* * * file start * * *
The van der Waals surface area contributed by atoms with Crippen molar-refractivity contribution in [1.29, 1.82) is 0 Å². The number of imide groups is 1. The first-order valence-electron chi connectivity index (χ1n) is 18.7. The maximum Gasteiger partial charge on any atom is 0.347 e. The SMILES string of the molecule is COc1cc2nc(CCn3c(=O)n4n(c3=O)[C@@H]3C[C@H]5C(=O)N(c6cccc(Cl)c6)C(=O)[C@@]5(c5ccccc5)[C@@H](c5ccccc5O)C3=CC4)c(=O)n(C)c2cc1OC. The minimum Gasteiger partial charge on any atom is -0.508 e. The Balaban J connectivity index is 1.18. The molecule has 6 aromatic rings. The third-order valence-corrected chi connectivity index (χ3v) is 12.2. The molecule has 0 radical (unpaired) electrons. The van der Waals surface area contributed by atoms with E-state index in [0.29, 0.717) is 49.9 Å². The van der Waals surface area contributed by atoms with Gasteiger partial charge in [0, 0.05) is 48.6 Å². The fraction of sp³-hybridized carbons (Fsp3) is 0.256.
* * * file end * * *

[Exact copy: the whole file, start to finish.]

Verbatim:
The van der Waals surface area contributed by atoms with Crippen molar-refractivity contribution in [1.29, 1.82) is 0 Å². The number of imide groups is 1. The first-order valence-electron chi connectivity index (χ1n) is 18.7. The maximum Gasteiger partial charge on any atom is 0.347 e. The SMILES string of the molecule is COc1cc2nc(CCn3c(=O)n4n(c3=O)[C@@H]3C[C@H]5C(=O)N(c6cccc(Cl)c6)C(=O)[C@@]5(c5ccccc5)[C@@H](c5ccccc5O)C3=CC4)c(=O)n(C)c2cc1OC. The minimum Gasteiger partial charge on any atom is -0.508 e. The Balaban J connectivity index is 1.18. The molecule has 6 aromatic rings. The third-order valence-corrected chi connectivity index (χ3v) is 12.2. The molecule has 0 radical (unpaired) electrons. The van der Waals surface area contributed by atoms with E-state index in [0.29, 0.717) is 49.9 Å². The van der Waals surface area contributed by atoms with Gasteiger partial charge in [0, 0.05) is 48.6 Å². The fraction of sp³-hybridized carbons (Fsp3) is 0.256.